Heard from my agent (after I could get some email). She said there was some more interest in my suspense when she went to a big time writing convention in Florida.
Promptly, she sent it out to that publishing house.
Can you hope
that that novel will find a home?
And then, for your amusement
and to show you what some (most) writers receive from publishers (who wish at times, that they hadn't let that "big fish" slip through its inky fingers), here are a few comments about some well known works:
- The Wind in the Willows by Kenneth Grahame:
'an irresponsible holiday story'
- The Diary of Anne Frank:
‘The girl doesn’t, it seems to me, have a special perception or feeling which would lift that book above the “curiosity” level.’
- Carrie by Stephen King
'We are not interested in science fiction which deals with negative utopias. They do not sell.'
- The Spy who Came in from the Cold by John le Carré
‘You’re welcome to le Carré – he hasn’t got any future.’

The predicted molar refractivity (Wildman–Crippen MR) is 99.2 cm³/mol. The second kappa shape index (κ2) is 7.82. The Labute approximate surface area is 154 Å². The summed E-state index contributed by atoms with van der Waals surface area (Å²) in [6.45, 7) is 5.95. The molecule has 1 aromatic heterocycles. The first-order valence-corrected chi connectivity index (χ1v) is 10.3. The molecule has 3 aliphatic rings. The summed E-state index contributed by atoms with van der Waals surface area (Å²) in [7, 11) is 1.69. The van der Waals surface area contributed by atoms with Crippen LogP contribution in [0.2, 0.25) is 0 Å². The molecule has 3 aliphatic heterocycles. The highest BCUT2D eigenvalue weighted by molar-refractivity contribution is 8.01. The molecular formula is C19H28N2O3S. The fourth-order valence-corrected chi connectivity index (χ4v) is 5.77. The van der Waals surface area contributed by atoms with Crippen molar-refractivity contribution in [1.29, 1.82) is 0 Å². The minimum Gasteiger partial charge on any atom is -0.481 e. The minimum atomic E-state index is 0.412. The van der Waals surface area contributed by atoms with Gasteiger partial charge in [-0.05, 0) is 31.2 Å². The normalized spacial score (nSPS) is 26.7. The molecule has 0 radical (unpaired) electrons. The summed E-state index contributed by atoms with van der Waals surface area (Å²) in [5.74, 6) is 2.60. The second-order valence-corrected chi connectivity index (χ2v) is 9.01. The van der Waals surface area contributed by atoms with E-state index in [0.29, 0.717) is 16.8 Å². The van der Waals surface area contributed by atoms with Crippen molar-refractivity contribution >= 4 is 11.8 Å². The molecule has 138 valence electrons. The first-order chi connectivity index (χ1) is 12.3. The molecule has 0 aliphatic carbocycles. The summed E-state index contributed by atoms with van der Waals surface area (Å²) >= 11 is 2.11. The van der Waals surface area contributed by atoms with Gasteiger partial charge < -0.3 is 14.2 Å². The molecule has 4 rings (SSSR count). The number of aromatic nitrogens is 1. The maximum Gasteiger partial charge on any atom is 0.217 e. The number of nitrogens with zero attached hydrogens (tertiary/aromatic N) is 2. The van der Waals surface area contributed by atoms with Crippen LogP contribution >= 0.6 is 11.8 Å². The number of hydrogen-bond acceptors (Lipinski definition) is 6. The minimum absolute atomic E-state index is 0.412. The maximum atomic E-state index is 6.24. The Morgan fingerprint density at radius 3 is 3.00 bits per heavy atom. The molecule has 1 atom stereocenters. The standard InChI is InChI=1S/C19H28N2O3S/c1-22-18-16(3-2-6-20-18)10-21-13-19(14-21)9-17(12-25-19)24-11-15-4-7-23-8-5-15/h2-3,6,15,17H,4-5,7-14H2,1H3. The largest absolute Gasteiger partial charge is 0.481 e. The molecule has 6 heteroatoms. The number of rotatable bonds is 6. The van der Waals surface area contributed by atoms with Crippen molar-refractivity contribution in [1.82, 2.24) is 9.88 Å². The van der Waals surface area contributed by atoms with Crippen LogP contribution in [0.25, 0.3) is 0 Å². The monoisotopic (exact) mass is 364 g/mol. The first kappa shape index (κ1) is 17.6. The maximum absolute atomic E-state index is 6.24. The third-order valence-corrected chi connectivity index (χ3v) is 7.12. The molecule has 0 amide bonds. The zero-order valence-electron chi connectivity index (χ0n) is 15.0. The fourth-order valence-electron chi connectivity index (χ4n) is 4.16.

And these people . . .!
- Judy Blume received "nothing but rejections" for two years. "I would go to sleep at night feeling that I'd never be published. But I'd wake up in the morning convinced I would be. Each time I sent a story or book off to a publisher, I would sit down and begin something new. I was learning more with each effort. I was determined. Determination and hard work are as important as talent."
- The Dr. Seuss books got rejected more than 15 times before the author finally found an editor who accepted his work.
- Jonathan Livingston Seagull by Richard Bach was rejected 140 times before it was eventually published.
And hope . . .
Never, never, never give up!
If I chant it enough will my dream come true?
Wisdom never kicks at the iron walls it can't bring down. --Olive Schreimer